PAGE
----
On "My Turn", Lil Baby is an expert shit-talker and drip-walker.
Lil Baby has the kind of vocal dexterity that would allow him to slide by without putting much substance into his lyrics. Not every rapper has to be a wordsmith to be worth your time. Sometimes Lil Baby slithers around in pockets so nimbly that you might question whether he's really spitting or is just creating an illusion through catchy cadences. The distinct tone of his scratchy voice could also be sufficient to keep things interesting, but rest assured, Lil Baby is really spitting. A breakdown of the bars on his newly-released sophomore album, My Turn, will prove that.
Right on the first track, "Get Ugly", Lil Baby sets up the outline for the character profile that will be sketched in for the duration of project. He's egotistical, yet paranoid - a dynamic that many rappers play with nowadays. Rather than choosing between starting out his project in an arrogant tone or a vulnerable one, he created a blend that adds some complexity to his character. At the end of his first verse, he raps:
"Why the fuck everybody callin' me?
Everybody who left took a part of me
Excuse my drip, yeah, pardon me
Show me a list of who hard as me"
It's the kind of oscillation from painful confession to defensive flex that has been popularized by the likes of Future. On this same song, Lil Baby also drops the Future-esque line, "Sippin' syrup 'til my body numb, I ain't tryna catch no feelings." He wonders, "Would you leave or stay like you love me?" Despite the paranoia and pain that Lil Baby indulges in, "Get Ugly" is still meant to be a banging album opener, which it is. For every bar where Baby sounds bummed, there's an opposing one to celebrate his success.
"Need my rims offset like Cardi B
This might be my hardest beat
Put the blame on Pee, he started me
Got the game from Big, he guarded me"
We already know how feverishly Lil Baby and Gunna feed off each other's energy, so "Heatin Up" being a standout (and potential hit) comes as no surprise. The Atlanta rappers sound like they're in friendly competition on this track, pushing them both to reach deep in their bags for their most creative flexes. Since we're not focusing on Gunna here, I'll provide some highlights from Baby's verses:
"Really get a pack and keep the over
Big dripper, stand up in the ocean"
"Ridin round with Dracs like we OVO
I got some racks and I want some more"
"I spent five hundred racks on a Lambo'
And didn't even know how to make that motherfucker go"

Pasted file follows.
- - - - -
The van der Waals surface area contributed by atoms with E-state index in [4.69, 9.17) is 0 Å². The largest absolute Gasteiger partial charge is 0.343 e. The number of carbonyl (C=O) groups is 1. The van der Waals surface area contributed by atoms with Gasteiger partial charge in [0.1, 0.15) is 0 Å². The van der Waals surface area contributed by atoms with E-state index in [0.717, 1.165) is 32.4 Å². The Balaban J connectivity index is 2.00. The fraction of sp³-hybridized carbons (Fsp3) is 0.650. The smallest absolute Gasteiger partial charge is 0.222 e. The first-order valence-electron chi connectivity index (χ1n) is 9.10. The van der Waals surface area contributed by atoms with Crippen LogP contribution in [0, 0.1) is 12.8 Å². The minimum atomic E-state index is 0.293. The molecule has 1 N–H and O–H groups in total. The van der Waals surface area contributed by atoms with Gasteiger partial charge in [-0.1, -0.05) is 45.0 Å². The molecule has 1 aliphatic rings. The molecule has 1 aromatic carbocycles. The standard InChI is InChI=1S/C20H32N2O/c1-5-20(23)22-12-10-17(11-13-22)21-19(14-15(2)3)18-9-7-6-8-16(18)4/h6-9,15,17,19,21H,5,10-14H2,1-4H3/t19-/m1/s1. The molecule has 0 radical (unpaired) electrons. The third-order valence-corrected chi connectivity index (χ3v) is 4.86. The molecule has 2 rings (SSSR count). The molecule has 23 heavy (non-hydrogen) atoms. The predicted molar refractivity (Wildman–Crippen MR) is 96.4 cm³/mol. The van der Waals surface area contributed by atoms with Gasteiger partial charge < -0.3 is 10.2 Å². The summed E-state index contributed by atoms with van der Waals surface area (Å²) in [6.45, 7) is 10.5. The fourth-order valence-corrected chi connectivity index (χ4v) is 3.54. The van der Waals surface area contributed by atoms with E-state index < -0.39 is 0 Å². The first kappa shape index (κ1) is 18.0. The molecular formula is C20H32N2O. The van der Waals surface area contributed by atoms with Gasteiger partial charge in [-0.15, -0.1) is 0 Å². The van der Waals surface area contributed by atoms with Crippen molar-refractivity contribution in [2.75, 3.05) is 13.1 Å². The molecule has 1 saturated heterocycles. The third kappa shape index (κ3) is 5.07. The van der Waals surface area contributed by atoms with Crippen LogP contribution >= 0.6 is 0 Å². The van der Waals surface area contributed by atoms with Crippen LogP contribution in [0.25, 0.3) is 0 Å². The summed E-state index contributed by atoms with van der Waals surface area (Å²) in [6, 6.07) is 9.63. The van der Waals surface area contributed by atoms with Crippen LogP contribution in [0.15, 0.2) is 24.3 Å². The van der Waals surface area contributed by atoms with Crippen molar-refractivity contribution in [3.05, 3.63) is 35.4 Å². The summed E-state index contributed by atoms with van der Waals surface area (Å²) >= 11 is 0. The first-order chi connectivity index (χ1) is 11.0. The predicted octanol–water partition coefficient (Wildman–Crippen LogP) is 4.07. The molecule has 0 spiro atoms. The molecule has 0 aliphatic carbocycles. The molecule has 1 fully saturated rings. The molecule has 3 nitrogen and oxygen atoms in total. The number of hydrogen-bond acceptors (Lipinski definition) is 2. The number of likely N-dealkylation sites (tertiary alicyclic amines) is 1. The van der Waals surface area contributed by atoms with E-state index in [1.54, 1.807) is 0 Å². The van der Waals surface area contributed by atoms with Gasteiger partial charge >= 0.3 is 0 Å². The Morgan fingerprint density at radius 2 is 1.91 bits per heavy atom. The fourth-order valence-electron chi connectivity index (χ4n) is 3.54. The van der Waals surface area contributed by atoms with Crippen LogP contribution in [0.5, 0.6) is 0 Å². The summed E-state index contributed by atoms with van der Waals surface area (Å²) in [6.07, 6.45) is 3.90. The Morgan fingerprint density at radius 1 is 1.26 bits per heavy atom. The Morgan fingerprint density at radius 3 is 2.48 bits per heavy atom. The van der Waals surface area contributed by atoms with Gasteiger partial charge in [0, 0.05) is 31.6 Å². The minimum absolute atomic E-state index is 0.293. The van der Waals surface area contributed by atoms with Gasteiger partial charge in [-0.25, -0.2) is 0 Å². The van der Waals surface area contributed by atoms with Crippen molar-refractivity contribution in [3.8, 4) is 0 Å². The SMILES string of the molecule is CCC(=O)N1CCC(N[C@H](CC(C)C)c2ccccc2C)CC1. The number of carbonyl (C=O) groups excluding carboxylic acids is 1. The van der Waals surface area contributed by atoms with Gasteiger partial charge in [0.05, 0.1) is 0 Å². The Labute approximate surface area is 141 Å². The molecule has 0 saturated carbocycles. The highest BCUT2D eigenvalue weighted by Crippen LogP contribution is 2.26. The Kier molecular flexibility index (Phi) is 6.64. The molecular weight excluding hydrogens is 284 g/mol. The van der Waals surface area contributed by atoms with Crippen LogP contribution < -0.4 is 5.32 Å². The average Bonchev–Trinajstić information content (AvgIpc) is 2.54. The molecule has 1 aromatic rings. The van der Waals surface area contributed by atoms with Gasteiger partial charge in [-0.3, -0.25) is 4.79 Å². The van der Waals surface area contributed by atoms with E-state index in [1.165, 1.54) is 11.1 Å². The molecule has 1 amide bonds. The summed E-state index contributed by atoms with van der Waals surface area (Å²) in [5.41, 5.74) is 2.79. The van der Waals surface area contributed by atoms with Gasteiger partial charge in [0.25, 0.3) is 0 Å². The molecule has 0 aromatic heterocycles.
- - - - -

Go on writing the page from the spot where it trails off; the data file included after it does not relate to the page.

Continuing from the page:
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My Turn provides mixed signals regarding whether Lil Baby is in a committed relationship or not. He's often seen stunting on social media with the mother of his child, Jayda Cheaves, he confused followers in a recent interview by claiming that he's not in love. His album doesn't provide a clear answer. At several points he mentions his willingness to entrust his partner with the fruits of his labour ("Still give her couple thousand, even though she would of did it free"), but he also seems too preoccupied with chasing success to be tied down. His indifference to romance is seen on "How":
"She done fell in love, I'm sellin' dreams
I done fell in love with buyin’ jeans
Hate I found a love for sippin' lean"
"All I know is put it up and keep on workin'
I can't even hold you, I been gettin' loaded"
Putting relationship drama aside, at the end of the day, we turn to Lil Baby for high-energy anthems that inundate us with his designer drip and update us on his car collection. He does that on "Grace":
"Go crazy for white Air Force One, maybe 'cause I'm a dope boy
He be live but he ain't makin' no noise
'Ventador on the ground like a skateboard"
He satisfies our hedonistic interests on the Future collaboration, "Live Off My Closet", while giving a nod to Megan Thee Stallion's partying habits:
"Too many chains, go to sleep, I might choke
I be sippin on syrup, I ain't drivin no boat"
Then again on "Consistent":
"My cars come with stars and kits
None of my kids gon' starve for shit"
He talks some of his best shit when teaming up with Lil Uzi Vert on "Commercial":
"I'm runnin' shit, I can do what I want
And it's really a limit, you do what you can
I found the booth and I put that shit up
'Fore I run out of cash, they gonna run out of land"
However, Lil Baby hasn't fully transitioned to living in the luxurious bubble of fame. He constantly reminds you that he's a man of the streets first. On "Hurtin", he concedes that the haunting of his hustling days fuels his music:
"Made me who I am, I'm gettin' bands, I'm breakin' curses
Trap spot do six figures, still got sheets, fuck curtains
Excuse me as I go off, have flashbacks in my verses, I'm tellin' you
I done put my heart inside a box and tried to sell it to 'em"
On the closing track, "Solid", he sums up the complex and inextricable ties between his old life and his current one in a single line.
"And I just left the hood to catch a vibe and that shit give me chills"